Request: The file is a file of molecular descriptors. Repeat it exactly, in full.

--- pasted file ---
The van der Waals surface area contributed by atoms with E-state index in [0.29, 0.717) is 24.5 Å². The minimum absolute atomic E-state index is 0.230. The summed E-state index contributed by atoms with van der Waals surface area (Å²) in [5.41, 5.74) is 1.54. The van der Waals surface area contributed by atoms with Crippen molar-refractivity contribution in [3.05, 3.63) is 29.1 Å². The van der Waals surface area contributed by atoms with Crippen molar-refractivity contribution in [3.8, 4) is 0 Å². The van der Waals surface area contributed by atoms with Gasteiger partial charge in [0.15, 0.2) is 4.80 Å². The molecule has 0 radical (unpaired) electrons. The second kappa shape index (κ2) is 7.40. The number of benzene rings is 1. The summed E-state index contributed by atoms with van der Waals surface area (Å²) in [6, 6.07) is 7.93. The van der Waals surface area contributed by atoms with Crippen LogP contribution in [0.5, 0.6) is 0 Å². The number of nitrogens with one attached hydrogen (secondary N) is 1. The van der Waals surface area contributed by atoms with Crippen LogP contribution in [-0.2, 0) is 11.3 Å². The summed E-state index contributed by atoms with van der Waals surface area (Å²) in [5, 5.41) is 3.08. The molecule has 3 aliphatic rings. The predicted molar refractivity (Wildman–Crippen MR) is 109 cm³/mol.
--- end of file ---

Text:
The van der Waals surface area contributed by atoms with E-state index in [0.29, 0.717) is 24.5 Å². The minimum absolute atomic E-state index is 0.230. The summed E-state index contributed by atoms with van der Waals surface area (Å²) in [5.41, 5.74) is 1.54. The van der Waals surface area contributed by atoms with Crippen molar-refractivity contribution in [3.05, 3.63) is 29.1 Å². The van der Waals surface area contributed by atoms with Crippen molar-refractivity contribution in [3.8, 4) is 0 Å². The van der Waals surface area contributed by atoms with Gasteiger partial charge in [0.15, 0.2) is 4.80 Å². The molecule has 0 radical (unpaired) electrons. The second kappa shape index (κ2) is 7.40. The number of benzene rings is 1. The summed E-state index contributed by atoms with van der Waals surface area (Å²) in [6, 6.07) is 7.93. The van der Waals surface area contributed by atoms with Crippen LogP contribution in [0.5, 0.6) is 0 Å². The number of nitrogens with one attached hydrogen (secondary N) is 1. The van der Waals surface area contributed by atoms with Crippen LogP contribution in [-0.2, 0) is 11.3 Å². The summed E-state index contributed by atoms with van der Waals surface area (Å²) in [5, 5.41) is 3.08. The molecule has 3 aliphatic rings. The predicted molar refractivity (Wildman–Crippen MR) is 109 cm³/mol.